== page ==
Winters seem to be the worst season for someone trying to control their weight! And I speak for myself too!
Although many might debate that one’s weight stays more or less constant, there is a large part of people who experience the winter weight challenge. Many find themselves heavier at the end of the winter, by a couple of kilos at least.
In India, and in most western countries, winter is the season of festivals and merriment. While we celebrate Diwali, Christmas, Thanksgiving and New Year holidays contribute a lot to the topic of discussion here. With festivals, come the rich, calorie-dense snacks, the family get-together, the parties and events celebrating the holidays. Besides, in the earlier days, the fried Chaklis, Karanji, and Anarase were a ‘once in a year’ treat, when you had toiled away in the hot sun all year through. But today, these snacks are available throughout the year, without even the effort of making them at home. We still gorge on these foods, not actually out of need, but partly due to customs, and partly for the memories associated with them. Same goes for the Ladoos and dry fruit preparations traditionally made in our households.
Lots of holidays mean a lot of staying at homes, and less of the daily commute to work, less of physical activity and more of sleeping late in the mornings. This directly means that we end up spending less than what we consume. Simple mathematics!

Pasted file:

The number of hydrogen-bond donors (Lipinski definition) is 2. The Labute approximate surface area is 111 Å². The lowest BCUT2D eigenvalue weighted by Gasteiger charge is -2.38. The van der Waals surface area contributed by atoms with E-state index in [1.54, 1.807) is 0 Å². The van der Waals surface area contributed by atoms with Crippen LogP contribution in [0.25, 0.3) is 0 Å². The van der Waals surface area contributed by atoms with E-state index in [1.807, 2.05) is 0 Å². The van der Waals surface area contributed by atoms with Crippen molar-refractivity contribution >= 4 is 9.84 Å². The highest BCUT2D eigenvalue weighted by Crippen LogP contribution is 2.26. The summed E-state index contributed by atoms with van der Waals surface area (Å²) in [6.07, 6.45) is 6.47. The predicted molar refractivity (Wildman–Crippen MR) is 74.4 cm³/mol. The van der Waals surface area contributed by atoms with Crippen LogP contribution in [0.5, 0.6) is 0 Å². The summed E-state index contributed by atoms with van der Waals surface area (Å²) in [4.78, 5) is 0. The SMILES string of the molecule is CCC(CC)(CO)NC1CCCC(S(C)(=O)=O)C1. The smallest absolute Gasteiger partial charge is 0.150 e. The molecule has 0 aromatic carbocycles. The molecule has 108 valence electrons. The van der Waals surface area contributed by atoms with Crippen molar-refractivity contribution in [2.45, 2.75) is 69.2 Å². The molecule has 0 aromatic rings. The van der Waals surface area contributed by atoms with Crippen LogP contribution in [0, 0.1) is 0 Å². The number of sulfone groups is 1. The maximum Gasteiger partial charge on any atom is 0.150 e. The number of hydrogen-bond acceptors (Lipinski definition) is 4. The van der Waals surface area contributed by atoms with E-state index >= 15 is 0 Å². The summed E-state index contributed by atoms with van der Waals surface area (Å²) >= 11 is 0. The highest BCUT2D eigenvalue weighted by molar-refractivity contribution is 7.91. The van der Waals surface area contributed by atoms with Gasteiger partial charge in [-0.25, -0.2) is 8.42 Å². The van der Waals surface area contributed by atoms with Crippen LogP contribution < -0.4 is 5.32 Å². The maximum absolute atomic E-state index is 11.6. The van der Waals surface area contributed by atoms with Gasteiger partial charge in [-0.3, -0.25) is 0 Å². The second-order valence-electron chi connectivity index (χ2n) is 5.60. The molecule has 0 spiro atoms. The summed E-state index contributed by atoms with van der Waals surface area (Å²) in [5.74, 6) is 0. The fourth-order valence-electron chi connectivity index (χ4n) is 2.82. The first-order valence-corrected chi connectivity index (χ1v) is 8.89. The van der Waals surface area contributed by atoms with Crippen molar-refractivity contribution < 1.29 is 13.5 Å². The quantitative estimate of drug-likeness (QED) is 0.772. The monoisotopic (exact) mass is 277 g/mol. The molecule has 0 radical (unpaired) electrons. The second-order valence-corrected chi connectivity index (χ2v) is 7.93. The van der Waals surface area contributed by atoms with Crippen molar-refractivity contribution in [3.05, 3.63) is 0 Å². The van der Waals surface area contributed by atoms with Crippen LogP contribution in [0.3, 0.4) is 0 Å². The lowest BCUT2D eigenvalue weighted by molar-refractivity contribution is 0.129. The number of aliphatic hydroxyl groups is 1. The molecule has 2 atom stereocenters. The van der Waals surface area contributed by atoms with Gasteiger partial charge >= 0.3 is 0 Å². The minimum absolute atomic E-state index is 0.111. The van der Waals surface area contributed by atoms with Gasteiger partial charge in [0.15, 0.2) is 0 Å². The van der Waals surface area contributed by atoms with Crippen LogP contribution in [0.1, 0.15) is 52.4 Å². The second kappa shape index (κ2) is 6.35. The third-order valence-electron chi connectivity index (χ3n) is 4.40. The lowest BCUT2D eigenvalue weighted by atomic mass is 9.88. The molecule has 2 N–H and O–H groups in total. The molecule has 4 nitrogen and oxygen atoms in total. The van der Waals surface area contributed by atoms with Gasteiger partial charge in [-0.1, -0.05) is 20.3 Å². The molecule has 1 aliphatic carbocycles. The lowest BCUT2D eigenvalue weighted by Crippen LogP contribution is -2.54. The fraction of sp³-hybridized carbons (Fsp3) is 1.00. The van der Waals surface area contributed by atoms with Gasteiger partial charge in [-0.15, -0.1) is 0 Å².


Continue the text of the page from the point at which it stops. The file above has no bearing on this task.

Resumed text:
Our body works in miraculous ways and is constantly trying to maintain a balance. The most popular notion is that the human metabolism rate decreases in the winters. There are conflicting thoughts about this, however, what seems logical is that, along with the atmospheric temperature dropping, the body temperature may go down. Our body realizes this as a threat to survival and possibly speeds up metabolism. Now, the simple equation would be if metabolism is high, how does one gain weight? Don’t we try and increase the metabolic rate to lose weight? Unfortunately, that is not the way the human body is designed. There is a very fine tuning between the metabolic rate and the energy intake or output.
So, if the metabolic rate is high, obviously, the body will start using more energy stores. This is when the body gears up for stocking up on the lost stores and prepare for any further requirements. Without going into too many details, what may happen is this overdrive of energy storage results in extra storage, over and above the actual output or expenditure of calories. So this extra storage shows up on the weighing scale, triggering many a gym memberships on the First of January every year!
Thanks to global warming though, all our seasons are haywire, and we no more need to stock up. So it’s time to stop blaming the poor winters for our faulty habits, and understand the real hunger cues!!